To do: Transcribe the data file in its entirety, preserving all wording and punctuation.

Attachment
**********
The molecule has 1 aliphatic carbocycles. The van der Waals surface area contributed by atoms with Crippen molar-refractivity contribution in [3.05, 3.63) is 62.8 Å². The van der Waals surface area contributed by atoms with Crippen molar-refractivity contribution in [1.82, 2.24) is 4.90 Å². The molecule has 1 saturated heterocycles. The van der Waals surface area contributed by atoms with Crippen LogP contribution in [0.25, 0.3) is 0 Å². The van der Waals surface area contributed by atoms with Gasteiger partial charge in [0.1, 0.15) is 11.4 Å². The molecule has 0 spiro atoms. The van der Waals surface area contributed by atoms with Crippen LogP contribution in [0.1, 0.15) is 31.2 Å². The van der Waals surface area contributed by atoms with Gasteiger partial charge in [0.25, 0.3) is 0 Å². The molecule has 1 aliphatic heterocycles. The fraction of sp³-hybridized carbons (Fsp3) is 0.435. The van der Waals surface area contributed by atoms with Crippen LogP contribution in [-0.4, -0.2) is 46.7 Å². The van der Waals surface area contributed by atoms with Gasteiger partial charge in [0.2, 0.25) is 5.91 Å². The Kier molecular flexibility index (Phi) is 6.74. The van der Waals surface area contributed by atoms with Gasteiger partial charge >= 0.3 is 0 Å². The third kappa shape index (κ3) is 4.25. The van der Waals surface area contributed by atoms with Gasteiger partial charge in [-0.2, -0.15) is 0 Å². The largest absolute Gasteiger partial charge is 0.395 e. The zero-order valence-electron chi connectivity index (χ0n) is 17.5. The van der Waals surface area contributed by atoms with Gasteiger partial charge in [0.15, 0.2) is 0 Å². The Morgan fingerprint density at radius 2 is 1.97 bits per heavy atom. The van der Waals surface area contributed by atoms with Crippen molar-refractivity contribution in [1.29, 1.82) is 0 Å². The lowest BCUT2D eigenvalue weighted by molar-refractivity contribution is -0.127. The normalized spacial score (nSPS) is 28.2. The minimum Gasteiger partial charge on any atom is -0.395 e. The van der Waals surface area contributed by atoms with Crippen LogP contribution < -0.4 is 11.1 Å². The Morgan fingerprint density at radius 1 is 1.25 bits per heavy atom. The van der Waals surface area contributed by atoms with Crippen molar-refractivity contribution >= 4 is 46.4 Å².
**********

The molecule has 1 aliphatic carbocycles. The van der Waals surface area contributed by atoms with Crippen molar-refractivity contribution in [3.05, 3.63) is 62.8 Å². The van der Waals surface area contributed by atoms with Crippen molar-refractivity contribution in [1.82, 2.24) is 4.90 Å². The molecule has 1 saturated heterocycles. The van der Waals surface area contributed by atoms with Crippen LogP contribution in [0.25, 0.3) is 0 Å². The van der Waals surface area contributed by atoms with Gasteiger partial charge in [0.1, 0.15) is 11.4 Å². The molecule has 0 spiro atoms. The van der Waals surface area contributed by atoms with Crippen LogP contribution in [0.1, 0.15) is 31.2 Å². The van der Waals surface area contributed by atoms with Gasteiger partial charge in [0.25, 0.3) is 0 Å². The molecule has 1 aliphatic heterocycles. The fraction of sp³-hybridized carbons (Fsp3) is 0.435. The van der Waals surface area contributed by atoms with Crippen LogP contribution in [-0.4, -0.2) is 46.7 Å². The van der Waals surface area contributed by atoms with Gasteiger partial charge in [0.2, 0.25) is 5.91 Å². The Kier molecular flexibility index (Phi) is 6.74. The van der Waals surface area contributed by atoms with Gasteiger partial charge >= 0.3 is 0 Å². The third kappa shape index (κ3) is 4.25. The van der Waals surface area contributed by atoms with Gasteiger partial charge in [-0.2, -0.15) is 0 Å². The largest absolute Gasteiger partial charge is 0.395 e. The zero-order valence-electron chi connectivity index (χ0n) is 17.5. The van der Waals surface area contributed by atoms with Gasteiger partial charge in [0.15, 0.2) is 0 Å². The Morgan fingerprint density at radius 2 is 1.97 bits per heavy atom. The van der Waals surface area contributed by atoms with Crippen molar-refractivity contribution in [1.29, 1.82) is 0 Å². The lowest BCUT2D eigenvalue weighted by molar-refractivity contribution is -0.127. The normalized spacial score (nSPS) is 28.2. The minimum Gasteiger partial charge on any atom is -0.395 e. The van der Waals surface area contributed by atoms with Crippen LogP contribution < -0.4 is 11.1 Å². The Morgan fingerprint density at radius 1 is 1.25 bits per heavy atom. The van der Waals surface area contributed by atoms with Crippen molar-refractivity contribution >= 4 is 46.4 Å².